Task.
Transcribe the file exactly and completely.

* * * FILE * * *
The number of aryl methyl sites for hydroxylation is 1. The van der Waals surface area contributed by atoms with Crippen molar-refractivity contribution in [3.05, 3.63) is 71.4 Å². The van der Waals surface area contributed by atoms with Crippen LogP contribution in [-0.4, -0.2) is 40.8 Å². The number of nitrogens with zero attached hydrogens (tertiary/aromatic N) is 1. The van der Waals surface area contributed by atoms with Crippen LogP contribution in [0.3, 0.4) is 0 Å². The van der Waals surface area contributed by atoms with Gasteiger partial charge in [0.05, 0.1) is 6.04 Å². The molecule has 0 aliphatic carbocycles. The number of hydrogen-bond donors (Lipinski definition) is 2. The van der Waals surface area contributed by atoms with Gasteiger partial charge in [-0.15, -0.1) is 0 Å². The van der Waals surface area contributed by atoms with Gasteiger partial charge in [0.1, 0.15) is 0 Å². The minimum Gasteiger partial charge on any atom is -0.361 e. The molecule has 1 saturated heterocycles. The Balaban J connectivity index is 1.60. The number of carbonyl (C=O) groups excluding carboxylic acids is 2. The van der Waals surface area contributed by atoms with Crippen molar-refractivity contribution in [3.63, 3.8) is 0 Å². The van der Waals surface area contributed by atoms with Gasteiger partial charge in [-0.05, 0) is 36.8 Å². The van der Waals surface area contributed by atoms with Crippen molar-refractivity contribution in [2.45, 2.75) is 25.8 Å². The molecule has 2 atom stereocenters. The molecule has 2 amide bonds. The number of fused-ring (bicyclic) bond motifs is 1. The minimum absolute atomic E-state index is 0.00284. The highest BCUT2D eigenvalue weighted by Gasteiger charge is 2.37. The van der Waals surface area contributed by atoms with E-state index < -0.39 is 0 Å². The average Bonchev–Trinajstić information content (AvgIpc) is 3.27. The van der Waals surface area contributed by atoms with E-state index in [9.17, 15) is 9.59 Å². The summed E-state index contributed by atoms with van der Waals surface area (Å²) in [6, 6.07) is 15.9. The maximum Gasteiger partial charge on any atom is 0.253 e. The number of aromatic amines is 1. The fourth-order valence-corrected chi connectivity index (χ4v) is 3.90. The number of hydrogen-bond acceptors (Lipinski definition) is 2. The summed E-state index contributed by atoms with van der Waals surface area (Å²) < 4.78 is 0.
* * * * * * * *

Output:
The number of aryl methyl sites for hydroxylation is 1. The van der Waals surface area contributed by atoms with Crippen molar-refractivity contribution in [3.05, 3.63) is 71.4 Å². The van der Waals surface area contributed by atoms with Crippen LogP contribution in [-0.4, -0.2) is 40.8 Å². The number of nitrogens with zero attached hydrogens (tertiary/aromatic N) is 1. The van der Waals surface area contributed by atoms with Crippen LogP contribution in [0.3, 0.4) is 0 Å². The van der Waals surface area contributed by atoms with Gasteiger partial charge in [0.05, 0.1) is 6.04 Å². The molecule has 0 aliphatic carbocycles. The number of hydrogen-bond donors (Lipinski definition) is 2. The van der Waals surface area contributed by atoms with Gasteiger partial charge in [-0.15, -0.1) is 0 Å². The van der Waals surface area contributed by atoms with Gasteiger partial charge in [0.1, 0.15) is 0 Å². The minimum Gasteiger partial charge on any atom is -0.361 e. The molecule has 1 saturated heterocycles. The Balaban J connectivity index is 1.60. The number of carbonyl (C=O) groups excluding carboxylic acids is 2. The van der Waals surface area contributed by atoms with Crippen molar-refractivity contribution in [3.63, 3.8) is 0 Å². The van der Waals surface area contributed by atoms with Gasteiger partial charge in [-0.05, 0) is 36.8 Å². The van der Waals surface area contributed by atoms with Crippen molar-refractivity contribution in [2.45, 2.75) is 25.8 Å². The molecule has 2 atom stereocenters. The molecule has 2 amide bonds. The number of fused-ring (bicyclic) bond motifs is 1. The minimum absolute atomic E-state index is 0.00284. The highest BCUT2D eigenvalue weighted by Gasteiger charge is 2.37. The van der Waals surface area contributed by atoms with E-state index < -0.39 is 0 Å². The average Bonchev–Trinajstić information content (AvgIpc) is 3.27. The van der Waals surface area contributed by atoms with E-state index in [9.17, 15) is 9.59 Å². The summed E-state index contributed by atoms with van der Waals surface area (Å²) in [6, 6.07) is 15.9. The maximum Gasteiger partial charge on any atom is 0.253 e. The number of aromatic amines is 1. The fourth-order valence-corrected chi connectivity index (χ4v) is 3.90. The number of hydrogen-bond acceptors (Lipinski definition) is 2. The summed E-state index contributed by atoms with van der Waals surface area (Å²) < 4.78 is 0.